In fact, Mayor Bloomberg’s statement, while catchy, is not exactly accurate. The federal courts have long looked upon certain types of conduct as inseparable from expression and therefore as protected by the First Amendment as speech itself. Given that, the construction of a tent or, for that matter, the act of sleeping in the tent may in fact be considered protected expression by the Court’s present understanding. For instance, in 2000, Federal Judge Kimba Wood ruled that a group of protesters outside Gracie Mansion, the NYC mayoral residence, were engaged in a form of expression even as they slept. They were protesting the city’s policy towards homelessness and sleeping on the sidewalk was one way of dramatizing the plight of those who have no place to sleep but the sidewalk.
Of course, any speech – even protected speech -- can be policed according to the “time, place and manner” in which it is rendered (that is what Oliver Wendell Holmes meant when he wrote approvingly about preventing someone from falsely shouting fire in a crowded theater), but with protected speech, the government must adhere to the least burdensome restriction to further its interest. In the case of the Gracie Mansion demonstration, the court determined that the government’s interest – facilitating the passage of people on the sidewalk – was not seriously impaired by an organized group of sleeping protesters, and therefore the police had no business moving them.
All of that would help us understand the Constitution’s place in the OWS standoff were it taking place in a public space like a sidewalk (it is not; it is actually a private park) and if the protesters' message was furthered by their constructing tents in the park and sleeping there (one could argue that it is, but it certainly is not as related to the content as it was in the Gracie Mansion case).
In response, the protesters might assert the “walks like a duck” doctrine (no, not its official name) of constitutional law which goes roughly this way: The park, while a corporate property, is trafficked by pedestrians every day in the same way that a public park is and indeed to the reasonable person, the plaza has all the appearance of a public space. Therefore, well, if it looks like public property and acts like public property, expressive activities conducted within its boundaries should be treated in the same way that activities are to be treated in a public property.
But this is where it gets even more interesting. While the argument would be a strong one, no court has determined that the officially private Zuccotti Park has morphed into an essentially public venue, and last week when its owner, Brookfield Properties, requested that NYC police remove the protesters so the park could be cleaned, Mayor Bloomberg was apparently prepared to order the police to do just that (it was this moment that elicited his comment about the Constitution not protecting tents.)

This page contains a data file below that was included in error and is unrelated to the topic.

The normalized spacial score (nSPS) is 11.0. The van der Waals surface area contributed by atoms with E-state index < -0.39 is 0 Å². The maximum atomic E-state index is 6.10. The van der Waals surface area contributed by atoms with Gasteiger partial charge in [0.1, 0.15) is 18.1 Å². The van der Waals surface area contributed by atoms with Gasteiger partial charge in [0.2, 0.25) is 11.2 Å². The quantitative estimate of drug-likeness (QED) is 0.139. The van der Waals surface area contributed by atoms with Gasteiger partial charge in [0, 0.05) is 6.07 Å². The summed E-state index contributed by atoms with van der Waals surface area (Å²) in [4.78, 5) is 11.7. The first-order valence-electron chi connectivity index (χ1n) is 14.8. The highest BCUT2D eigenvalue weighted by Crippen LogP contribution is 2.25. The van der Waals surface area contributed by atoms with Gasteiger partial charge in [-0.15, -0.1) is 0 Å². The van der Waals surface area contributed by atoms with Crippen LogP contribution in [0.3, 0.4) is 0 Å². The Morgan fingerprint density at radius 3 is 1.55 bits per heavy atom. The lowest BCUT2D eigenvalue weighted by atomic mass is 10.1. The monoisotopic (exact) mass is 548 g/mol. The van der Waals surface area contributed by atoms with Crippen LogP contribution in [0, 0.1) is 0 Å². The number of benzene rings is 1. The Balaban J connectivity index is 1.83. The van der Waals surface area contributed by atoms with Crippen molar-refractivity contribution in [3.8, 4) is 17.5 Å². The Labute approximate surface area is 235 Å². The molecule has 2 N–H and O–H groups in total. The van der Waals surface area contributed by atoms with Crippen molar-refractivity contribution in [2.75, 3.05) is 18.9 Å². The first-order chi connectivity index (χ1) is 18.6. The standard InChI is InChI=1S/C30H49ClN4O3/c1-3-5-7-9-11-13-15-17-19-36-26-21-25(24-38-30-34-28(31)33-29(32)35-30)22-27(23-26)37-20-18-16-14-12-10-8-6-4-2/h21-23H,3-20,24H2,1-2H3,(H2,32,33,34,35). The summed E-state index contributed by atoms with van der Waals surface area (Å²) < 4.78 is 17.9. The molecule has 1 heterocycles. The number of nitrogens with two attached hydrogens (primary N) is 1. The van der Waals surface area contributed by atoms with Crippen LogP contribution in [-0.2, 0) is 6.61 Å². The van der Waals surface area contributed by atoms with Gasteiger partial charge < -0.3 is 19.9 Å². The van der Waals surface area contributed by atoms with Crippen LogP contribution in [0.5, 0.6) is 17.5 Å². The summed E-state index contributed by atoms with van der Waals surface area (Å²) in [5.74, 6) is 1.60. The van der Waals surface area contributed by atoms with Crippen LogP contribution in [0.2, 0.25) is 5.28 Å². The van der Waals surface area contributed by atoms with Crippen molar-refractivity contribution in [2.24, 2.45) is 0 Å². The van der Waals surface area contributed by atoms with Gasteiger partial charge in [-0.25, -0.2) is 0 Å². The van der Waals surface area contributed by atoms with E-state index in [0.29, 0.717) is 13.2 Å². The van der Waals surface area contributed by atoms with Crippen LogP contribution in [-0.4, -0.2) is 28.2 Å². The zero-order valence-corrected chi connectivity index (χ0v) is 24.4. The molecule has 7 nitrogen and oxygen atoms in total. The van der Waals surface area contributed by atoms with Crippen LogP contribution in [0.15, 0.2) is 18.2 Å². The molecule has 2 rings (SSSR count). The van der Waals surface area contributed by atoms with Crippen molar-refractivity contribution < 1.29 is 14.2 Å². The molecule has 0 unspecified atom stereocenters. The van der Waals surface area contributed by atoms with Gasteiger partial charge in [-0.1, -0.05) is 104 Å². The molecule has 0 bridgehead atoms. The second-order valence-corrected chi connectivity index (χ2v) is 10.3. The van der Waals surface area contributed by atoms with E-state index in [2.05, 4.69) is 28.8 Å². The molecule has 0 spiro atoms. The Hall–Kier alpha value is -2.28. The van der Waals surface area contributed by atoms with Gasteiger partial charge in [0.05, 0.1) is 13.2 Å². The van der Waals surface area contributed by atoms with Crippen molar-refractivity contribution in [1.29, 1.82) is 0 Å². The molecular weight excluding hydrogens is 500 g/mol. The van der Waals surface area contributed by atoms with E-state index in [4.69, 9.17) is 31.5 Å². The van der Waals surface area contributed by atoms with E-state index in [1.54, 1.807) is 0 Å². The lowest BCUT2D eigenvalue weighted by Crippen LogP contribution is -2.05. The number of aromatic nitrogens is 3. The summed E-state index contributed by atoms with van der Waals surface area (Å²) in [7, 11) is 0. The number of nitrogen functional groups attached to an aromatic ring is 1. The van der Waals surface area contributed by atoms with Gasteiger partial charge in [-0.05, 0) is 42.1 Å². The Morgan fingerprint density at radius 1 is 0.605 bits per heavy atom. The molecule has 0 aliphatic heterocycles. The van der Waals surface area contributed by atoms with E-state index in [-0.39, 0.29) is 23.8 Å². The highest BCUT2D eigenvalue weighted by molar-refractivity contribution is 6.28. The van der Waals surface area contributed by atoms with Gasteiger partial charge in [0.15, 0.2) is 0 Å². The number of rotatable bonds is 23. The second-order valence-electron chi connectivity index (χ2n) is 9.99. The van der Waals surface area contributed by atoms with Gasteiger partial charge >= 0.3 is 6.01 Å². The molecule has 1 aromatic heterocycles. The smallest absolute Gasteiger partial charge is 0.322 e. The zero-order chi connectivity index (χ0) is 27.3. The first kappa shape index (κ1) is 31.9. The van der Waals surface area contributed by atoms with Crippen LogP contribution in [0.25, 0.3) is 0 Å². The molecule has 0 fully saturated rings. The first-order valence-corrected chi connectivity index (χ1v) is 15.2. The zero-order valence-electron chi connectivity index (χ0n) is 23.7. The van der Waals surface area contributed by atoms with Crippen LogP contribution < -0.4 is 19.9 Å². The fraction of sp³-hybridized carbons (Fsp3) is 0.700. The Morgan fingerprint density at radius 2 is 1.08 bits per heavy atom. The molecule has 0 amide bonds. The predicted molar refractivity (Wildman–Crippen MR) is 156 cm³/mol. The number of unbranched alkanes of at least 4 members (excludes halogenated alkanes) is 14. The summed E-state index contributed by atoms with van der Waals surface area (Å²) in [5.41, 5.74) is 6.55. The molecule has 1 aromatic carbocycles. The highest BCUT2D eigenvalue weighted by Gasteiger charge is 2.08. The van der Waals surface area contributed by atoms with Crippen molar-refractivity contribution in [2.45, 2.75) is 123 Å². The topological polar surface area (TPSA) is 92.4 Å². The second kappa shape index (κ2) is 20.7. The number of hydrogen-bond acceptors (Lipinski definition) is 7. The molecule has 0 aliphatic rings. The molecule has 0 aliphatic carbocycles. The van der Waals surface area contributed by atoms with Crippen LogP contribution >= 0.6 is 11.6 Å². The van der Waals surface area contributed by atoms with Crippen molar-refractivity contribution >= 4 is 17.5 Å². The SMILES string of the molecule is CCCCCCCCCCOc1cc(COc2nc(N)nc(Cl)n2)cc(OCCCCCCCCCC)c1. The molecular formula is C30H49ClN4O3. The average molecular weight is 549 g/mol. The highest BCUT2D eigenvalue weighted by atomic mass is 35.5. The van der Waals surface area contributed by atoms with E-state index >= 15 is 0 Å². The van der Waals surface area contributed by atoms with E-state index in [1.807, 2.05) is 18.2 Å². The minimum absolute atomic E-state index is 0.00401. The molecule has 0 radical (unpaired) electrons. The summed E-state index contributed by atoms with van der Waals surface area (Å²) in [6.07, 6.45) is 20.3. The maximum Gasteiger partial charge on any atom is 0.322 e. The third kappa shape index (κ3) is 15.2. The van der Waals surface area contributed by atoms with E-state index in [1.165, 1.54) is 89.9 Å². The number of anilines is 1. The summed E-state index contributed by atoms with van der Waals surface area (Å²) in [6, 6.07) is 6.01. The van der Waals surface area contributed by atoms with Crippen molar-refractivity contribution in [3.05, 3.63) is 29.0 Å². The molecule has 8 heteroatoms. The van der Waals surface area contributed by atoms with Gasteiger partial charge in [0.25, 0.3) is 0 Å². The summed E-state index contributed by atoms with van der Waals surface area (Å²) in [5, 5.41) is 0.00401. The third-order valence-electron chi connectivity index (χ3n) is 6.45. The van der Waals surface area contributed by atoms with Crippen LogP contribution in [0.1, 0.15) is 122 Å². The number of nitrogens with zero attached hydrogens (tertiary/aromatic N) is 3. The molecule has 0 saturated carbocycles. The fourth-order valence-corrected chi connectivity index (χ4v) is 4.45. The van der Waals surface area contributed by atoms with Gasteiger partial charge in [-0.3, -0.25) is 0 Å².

The raid was only called off when unnamed elected officials pressured Brookfield to “postpone” the clean up. “Brookfield believes they can work out an arrangement with the protesters that will ensure the park remains clean, safe, available for public use,” a NYC deputy mayor said, “and that the situation is respectful of residents and businesses downtown.” So, assuming that the deputy has faithfully characterized the agreement, it appears that all involved have decided on their own to interpret the park as a public venue and the protesters as engaging in speech that is limited to the proper time, place and manner.
The question now is how long this fragile constitutional understanding lasts. In Oakland, police used tear gas to move out protesters at Frank Ogawa Plaza, citing concerns over health and safety not unlike those that were cited as justification for removing the tents from Zuccotti. Oakland police announced that protesters could return there, but only during the hours of 6 AM and 10 PM (in other words, no tents and no sleeping). In Atlanta, police removed protesters from Woodruff Park with the same justification. In each instance, the protesters departed without incident. But history has some other, less peaceful, precedents.
Back in 1932, in the midst of the Great Depression, thousands of World War I veterans and their families descended upon Washington, DC, and set up encampments (including tents) that they named “Hoovervilles” after the sitting president, Herbert Hoover, whose policies they opposed. The protesters were demanding an early pay-out of a bonus promised them for their war service but not due to be issued until 1945. While the Court had not yet deemed First Amendment expression to include such sit-ins, local and federal officials accommodated them. Then, after months of standoff, President Hoover ordered the army – led by Douglas MacArthur and two deputies, Dwight Eisenhower and George S. Patton – to clear out the protesters. MacArthur, who viewed the scene as a nascent attempt at a communist revolution, took his orders more aggressively than perhaps Hoover had intended and in the end, the nation, looking on, saw the encounter as a shameful display of American military power used against peaceful American citizens. In an engagement with police, two protesters were shot dead. Dozens of others were injured. While the protesters eventually packed up and went home, the "Bonus Army" episode proved critical to the defeat of Hoover by Franklin Roosevelt in that fall's presidential election.Todd Brewster is the Director of the National Constitution Center's Peter Jennings Project and the Center for Oral History at West Point.